Sharp Tongued English
Sir John Gielgud made so many horrendous gaffes that there’s a book about them called ‘Gielgoodies’ – the Shakespearian actor was forever insulting friends by mistake. He was blunt and thoughtless, but it must have been difficult to take offence when he’d say, ‘I don’t think Pemberton’s a good designer. You want someone who will just come in and do something in red.’
Honesty can only be pulled off by someone with charisma. From anyone else it simply looks rude. I like the line from the widow to the commiserating divorcee in TV’s ‘Grace & Frankie’; ‘At least my husband’s dead. You have twenty years of being alone ahead of you.’ Oscar Wilde as approached by someone who said, ‘I feel there is a conspiracy of silence against me these days. What do you think I ought to do?’ ‘Join it,’ said Oscar. And from Gielgud again, spoken to Maggie Smith during rehearsal; ‘Don’t screw your face up like that, Maggie. You look like that terrible old woman you played in that dreadful film.’
I’m fairly high up there with him on the gaffe level. I was once at a film premiere party with a client who was bored and being rude about the other guests, complaining that ‘they let anyone in these days’. Going along with the fun I pointed to a scruffily dressed senior loading up at the buffet and replied, ‘Yes, look, there’s Old Man Steptoe.’ To which the client replied, ‘That’s my husband.’
A New Statesman competition ran a ‘What I Should Have Said/ What I Said’ competition, one entry of which was, ‘The traffic’s probably really heavy tonight’/ ‘Maybe he’s dead.’ Sir Winston Churchill said, ‘I wish Stanley Baldwin no ill, but it would have been much better if he had never lived.’ He was referring to Balwin’s place in history, of course, but it still doesn’t take out the sting.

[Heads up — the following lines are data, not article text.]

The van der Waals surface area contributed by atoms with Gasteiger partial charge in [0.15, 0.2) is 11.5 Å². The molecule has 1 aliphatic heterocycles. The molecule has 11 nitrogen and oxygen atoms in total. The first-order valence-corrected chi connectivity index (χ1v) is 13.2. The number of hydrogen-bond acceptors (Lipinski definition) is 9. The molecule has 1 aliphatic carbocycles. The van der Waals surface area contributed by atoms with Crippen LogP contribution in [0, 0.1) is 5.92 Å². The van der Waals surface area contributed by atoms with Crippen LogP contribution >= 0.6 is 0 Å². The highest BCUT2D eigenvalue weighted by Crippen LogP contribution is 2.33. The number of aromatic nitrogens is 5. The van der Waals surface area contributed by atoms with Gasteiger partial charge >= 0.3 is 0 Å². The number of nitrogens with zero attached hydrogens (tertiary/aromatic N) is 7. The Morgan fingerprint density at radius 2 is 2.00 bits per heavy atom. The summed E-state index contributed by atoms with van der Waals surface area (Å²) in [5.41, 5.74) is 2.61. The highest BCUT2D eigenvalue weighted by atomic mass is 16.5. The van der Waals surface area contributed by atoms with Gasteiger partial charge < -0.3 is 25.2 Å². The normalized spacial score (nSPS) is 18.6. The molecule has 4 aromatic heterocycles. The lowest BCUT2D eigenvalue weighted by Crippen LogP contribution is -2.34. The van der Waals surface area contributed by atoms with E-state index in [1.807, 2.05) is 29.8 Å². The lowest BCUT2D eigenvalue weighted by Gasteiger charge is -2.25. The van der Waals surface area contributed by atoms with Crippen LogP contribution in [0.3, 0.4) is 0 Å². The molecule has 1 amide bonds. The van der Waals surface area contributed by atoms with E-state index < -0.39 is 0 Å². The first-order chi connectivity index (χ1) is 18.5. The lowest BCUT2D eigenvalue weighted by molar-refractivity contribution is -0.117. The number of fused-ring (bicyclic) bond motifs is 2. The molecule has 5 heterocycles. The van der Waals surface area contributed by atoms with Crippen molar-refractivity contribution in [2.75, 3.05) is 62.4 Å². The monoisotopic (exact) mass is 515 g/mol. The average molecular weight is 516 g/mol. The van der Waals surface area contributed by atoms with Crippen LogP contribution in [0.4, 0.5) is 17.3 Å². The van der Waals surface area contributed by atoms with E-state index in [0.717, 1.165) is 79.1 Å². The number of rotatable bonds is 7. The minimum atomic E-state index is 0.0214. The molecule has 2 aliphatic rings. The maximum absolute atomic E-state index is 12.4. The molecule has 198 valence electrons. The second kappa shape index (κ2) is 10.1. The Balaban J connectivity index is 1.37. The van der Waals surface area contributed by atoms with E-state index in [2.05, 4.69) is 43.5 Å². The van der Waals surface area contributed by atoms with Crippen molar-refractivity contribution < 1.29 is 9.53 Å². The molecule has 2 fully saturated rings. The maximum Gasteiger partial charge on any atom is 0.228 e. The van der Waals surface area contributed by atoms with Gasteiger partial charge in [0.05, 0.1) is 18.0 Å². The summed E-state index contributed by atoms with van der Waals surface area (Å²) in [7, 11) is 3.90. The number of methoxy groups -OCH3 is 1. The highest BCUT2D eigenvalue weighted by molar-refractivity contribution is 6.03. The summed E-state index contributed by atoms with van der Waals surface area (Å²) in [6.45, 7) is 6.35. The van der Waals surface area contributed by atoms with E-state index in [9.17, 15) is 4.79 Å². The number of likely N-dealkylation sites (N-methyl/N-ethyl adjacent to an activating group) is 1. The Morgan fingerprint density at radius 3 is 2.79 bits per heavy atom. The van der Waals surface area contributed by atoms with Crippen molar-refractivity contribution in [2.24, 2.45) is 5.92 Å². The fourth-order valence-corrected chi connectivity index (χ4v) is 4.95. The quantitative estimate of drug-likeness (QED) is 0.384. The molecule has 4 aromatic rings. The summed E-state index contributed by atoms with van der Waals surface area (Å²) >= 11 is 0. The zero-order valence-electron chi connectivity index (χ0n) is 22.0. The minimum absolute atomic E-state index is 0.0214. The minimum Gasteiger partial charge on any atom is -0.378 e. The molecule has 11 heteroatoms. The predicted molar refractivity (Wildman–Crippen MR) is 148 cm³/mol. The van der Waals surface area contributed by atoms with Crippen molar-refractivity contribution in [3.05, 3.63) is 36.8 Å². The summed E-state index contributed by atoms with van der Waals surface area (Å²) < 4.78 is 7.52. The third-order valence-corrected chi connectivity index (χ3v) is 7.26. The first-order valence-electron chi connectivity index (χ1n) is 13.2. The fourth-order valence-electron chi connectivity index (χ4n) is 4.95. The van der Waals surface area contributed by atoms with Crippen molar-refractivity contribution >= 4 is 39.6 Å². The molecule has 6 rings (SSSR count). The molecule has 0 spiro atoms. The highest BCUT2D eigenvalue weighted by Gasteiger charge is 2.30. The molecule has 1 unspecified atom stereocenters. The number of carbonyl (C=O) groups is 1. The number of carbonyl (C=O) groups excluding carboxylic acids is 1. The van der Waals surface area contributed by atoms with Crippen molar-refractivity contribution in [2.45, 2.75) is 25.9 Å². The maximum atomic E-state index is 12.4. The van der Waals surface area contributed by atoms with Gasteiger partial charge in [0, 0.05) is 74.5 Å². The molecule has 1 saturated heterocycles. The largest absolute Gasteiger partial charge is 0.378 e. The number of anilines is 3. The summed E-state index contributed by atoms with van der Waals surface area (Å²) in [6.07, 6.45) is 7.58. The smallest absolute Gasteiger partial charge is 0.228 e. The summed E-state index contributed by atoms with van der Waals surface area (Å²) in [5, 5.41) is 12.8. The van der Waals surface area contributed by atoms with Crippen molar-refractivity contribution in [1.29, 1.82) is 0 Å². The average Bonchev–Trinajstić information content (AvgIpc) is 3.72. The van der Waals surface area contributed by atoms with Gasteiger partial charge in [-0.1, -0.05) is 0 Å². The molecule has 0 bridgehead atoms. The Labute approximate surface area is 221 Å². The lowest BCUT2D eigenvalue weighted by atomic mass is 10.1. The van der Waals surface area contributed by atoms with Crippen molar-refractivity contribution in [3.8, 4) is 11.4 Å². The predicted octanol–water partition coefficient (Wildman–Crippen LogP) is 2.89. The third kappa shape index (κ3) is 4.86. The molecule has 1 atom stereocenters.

Sometimes you don’t even have to speak to cause offence. I was working with a producer who, during a casting session for a lady of certain years, slipped me a note intercepted by the actress herself when it fell on the floor. She read what it said; ‘Too Old!!’
They say the perfect English insult is one where you walk away thinking you’ve been complimented, like something said to a friend of mine; ‘You’re so obviously brilliant at saving money.’ The actor Charles Grodin was waiting to be seen by a casting agent when his PA, a tough old Englishwoman, spotted him and said, ‘It would be so much nicer if you weren’t here.’ The English can wring a withering insult out of the words ‘rather difficult’ – it’s all part of an arsenal of understatement that allowed my PA to write off a bomb blast that might have killed her as ‘tiresome’.
W H Auden’s line, ‘I have no gun but I can spit’ gave rise to the title for the much-missed satirical TV series ‘Spitting Image’, which followed a long line through history of the English biting back at their leaders. Scatology and sex were woven in with political invective for maximum effect, but the language used to express harsh criticism is eloquent and softens the blow even as it lands.
Which is a long way round of explaining why there is no single instance of the word ‘fuck’ in any Bryant & May novel. Sweariness is limited in power, especially if overused. Recently the big business dynasty series ‘Succession’ was so overloaded with repetitive expletives that it became impossible to imagine that these were brilliant captains of industry. Real power can lie in the facility of language, but few bother to access it.